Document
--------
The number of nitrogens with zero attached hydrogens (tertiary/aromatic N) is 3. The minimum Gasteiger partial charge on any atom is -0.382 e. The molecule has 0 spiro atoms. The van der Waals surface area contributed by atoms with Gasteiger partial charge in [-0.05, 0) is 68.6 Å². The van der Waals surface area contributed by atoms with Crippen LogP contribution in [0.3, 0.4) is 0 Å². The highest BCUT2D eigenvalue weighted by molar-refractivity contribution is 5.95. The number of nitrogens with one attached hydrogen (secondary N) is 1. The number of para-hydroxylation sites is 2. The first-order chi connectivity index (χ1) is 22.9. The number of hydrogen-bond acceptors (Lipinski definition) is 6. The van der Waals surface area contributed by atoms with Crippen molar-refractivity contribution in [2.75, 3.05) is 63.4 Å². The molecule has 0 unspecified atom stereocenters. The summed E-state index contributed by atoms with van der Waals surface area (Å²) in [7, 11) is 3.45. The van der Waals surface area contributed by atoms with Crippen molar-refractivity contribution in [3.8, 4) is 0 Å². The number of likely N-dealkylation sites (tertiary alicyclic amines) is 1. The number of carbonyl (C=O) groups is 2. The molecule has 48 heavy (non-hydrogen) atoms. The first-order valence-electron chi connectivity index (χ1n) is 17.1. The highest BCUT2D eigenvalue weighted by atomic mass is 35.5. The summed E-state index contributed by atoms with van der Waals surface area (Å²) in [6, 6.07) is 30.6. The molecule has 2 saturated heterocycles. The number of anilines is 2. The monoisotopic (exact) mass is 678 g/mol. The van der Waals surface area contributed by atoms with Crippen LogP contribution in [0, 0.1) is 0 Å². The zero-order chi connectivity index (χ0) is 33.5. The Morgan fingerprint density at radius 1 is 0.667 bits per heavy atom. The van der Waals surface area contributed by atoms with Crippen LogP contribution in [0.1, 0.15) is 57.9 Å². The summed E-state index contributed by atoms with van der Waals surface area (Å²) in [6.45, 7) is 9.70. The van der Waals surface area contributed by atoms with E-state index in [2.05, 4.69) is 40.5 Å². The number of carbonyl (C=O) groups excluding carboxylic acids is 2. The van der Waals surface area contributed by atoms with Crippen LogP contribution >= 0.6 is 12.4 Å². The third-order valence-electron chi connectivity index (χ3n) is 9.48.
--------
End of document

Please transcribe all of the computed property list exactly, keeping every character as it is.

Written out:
The number of nitrogens with zero attached hydrogens (tertiary/aromatic N) is 3. The minimum Gasteiger partial charge on any atom is -0.382 e. The molecule has 0 spiro atoms. The van der Waals surface area contributed by atoms with Gasteiger partial charge in [-0.05, 0) is 68.6 Å². The van der Waals surface area contributed by atoms with Crippen LogP contribution in [0.3, 0.4) is 0 Å². The highest BCUT2D eigenvalue weighted by molar-refractivity contribution is 5.95. The number of nitrogens with one attached hydrogen (secondary N) is 1. The number of para-hydroxylation sites is 2. The first-order chi connectivity index (χ1) is 22.9. The number of hydrogen-bond acceptors (Lipinski definition) is 6. The van der Waals surface area contributed by atoms with Crippen molar-refractivity contribution in [2.75, 3.05) is 63.4 Å². The molecule has 0 unspecified atom stereocenters. The summed E-state index contributed by atoms with van der Waals surface area (Å²) in [7, 11) is 3.45. The van der Waals surface area contributed by atoms with Crippen molar-refractivity contribution in [3.8, 4) is 0 Å². The number of likely N-dealkylation sites (tertiary alicyclic amines) is 1. The number of carbonyl (C=O) groups is 2. The molecule has 48 heavy (non-hydrogen) atoms. The first-order valence-electron chi connectivity index (χ1n) is 17.1. The highest BCUT2D eigenvalue weighted by atomic mass is 35.5. The summed E-state index contributed by atoms with van der Waals surface area (Å²) in [6, 6.07) is 30.6. The molecule has 2 saturated heterocycles. The number of anilines is 2. The monoisotopic (exact) mass is 678 g/mol. The van der Waals surface area contributed by atoms with Crippen LogP contribution in [0, 0.1) is 0 Å². The zero-order chi connectivity index (χ0) is 33.5. The Morgan fingerprint density at radius 1 is 0.667 bits per heavy atom. The van der Waals surface area contributed by atoms with Crippen LogP contribution in [0.1, 0.15) is 57.9 Å². The summed E-state index contributed by atoms with van der Waals surface area (Å²) in [6.45, 7) is 9.70. The van der Waals surface area contributed by atoms with E-state index in [2.05, 4.69) is 40.5 Å². The number of carbonyl (C=O) groups excluding carboxylic acids is 2. The van der Waals surface area contributed by atoms with Crippen LogP contribution >= 0.6 is 12.4 Å². The third-order valence-electron chi connectivity index (χ3n) is 9.48.